Fraudster Promises Techie Rs 1000 From PM Cares Fund; Rs 30,000 Robbed From Her Bank Account In Seconds

While the chain snatching and robberies are at an all time low, fraudsters have now turned to online methods of fooling people and looting them of their money. 

A 25 year old software professional from Mumbai was robbed of Rs. 30,000 after she was promised Rs. 1000 from the PM CARES fund.

Find out what went down, right here!

Software Professional Duped Of Rs. 30,000 After Being Promised Rs. 1000 From The PM CARES Fund

The PM CARES Fund is a funding platform that has been created by the Prime Minister for people to donate their money and help the needy. However, there has been a lot of instances where the platform has been misused by cybercriminals to rob money through online fraud. 

Previously, an FIR was also registered against a fraudster who created a fake UPI (Unified Payments Interface) address, “Pmcare@sbi”, that was registered under the PM Care Fund. SBI soon blocked it, and the correct UPI ID is “PMCARES@SBI”.

However, this didn’t seem to stop cybercriminals from robbing people.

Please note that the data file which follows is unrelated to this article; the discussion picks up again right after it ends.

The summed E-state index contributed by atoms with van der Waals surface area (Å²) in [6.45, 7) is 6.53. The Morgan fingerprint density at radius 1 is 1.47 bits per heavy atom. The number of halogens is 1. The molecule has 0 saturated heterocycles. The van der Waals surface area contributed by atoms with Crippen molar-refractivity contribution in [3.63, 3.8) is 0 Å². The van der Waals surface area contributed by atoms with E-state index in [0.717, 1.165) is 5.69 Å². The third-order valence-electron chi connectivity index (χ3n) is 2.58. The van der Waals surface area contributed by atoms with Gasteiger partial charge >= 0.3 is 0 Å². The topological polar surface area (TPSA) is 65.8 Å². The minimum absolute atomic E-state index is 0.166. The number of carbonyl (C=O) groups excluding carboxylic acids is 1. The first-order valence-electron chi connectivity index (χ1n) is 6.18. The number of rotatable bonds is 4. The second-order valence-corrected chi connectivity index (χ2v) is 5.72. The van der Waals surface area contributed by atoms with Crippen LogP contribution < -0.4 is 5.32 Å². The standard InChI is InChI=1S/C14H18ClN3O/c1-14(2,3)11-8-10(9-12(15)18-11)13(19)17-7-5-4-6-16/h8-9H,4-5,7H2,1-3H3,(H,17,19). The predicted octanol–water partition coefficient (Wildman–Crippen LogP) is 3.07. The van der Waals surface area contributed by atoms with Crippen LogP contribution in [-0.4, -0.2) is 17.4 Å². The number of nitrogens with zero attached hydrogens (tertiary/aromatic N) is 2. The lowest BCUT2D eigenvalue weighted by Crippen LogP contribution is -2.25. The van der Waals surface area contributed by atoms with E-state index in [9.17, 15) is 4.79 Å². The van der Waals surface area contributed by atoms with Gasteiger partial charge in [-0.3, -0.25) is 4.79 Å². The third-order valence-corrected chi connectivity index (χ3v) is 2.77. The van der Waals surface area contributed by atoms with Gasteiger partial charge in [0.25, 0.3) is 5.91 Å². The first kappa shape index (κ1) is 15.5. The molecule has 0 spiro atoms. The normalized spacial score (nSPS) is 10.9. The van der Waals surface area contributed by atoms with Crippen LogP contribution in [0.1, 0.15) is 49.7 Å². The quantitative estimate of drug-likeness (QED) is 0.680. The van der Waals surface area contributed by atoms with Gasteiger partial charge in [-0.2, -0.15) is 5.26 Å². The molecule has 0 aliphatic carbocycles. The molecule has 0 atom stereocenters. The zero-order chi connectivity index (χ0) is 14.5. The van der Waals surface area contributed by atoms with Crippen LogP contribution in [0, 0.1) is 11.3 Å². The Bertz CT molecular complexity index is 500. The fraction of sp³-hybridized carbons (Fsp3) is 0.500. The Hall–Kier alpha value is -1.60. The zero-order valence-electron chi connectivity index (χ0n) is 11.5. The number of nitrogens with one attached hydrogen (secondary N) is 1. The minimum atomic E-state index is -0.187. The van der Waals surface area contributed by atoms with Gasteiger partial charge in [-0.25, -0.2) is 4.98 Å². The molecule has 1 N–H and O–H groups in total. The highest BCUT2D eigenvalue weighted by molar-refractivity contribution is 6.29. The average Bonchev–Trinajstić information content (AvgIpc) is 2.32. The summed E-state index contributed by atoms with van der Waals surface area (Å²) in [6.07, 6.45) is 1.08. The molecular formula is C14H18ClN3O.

A 25 year old software professional was robbed off of rs. 30,000 in Maharashtra’s Navi Mumbai

Cybercriminal’s Modus Operandi

As per reports, a fraudster called up the victim posing to be an employee of a nationalized bank. The victim was told that the Central  Government has launched a scheme, wherein every citizen will be given Rs. 1000 from the Prime Minister’s Citizen Assistance and Relief in Emergency Situations (PM CARES) Fund.

The victim was also asked to share her bank account details so that the promised amount could be transferred to her account.

While initially, the victim expressed that she wasn’t aware that any such scheme existed, the fraudster managed to convince her about the scheme being genuine. He also shared a link with her through a text message that she would need to click on and follow the instructions to get the promised amount.

Believing the ruse, the victim clicked on the link which led her to a mobile wallet application that she used on a regular basis. On entering the password, she found that Rs. 1000 had been deducted from her account. On contacting the caller again, he said they will be refunded to her if she followed his instructions. 

Then she was given another link on which she clicked, and soon enough, she got texts that another amount of Rs. 29000 was drained from her account in seven transactions.

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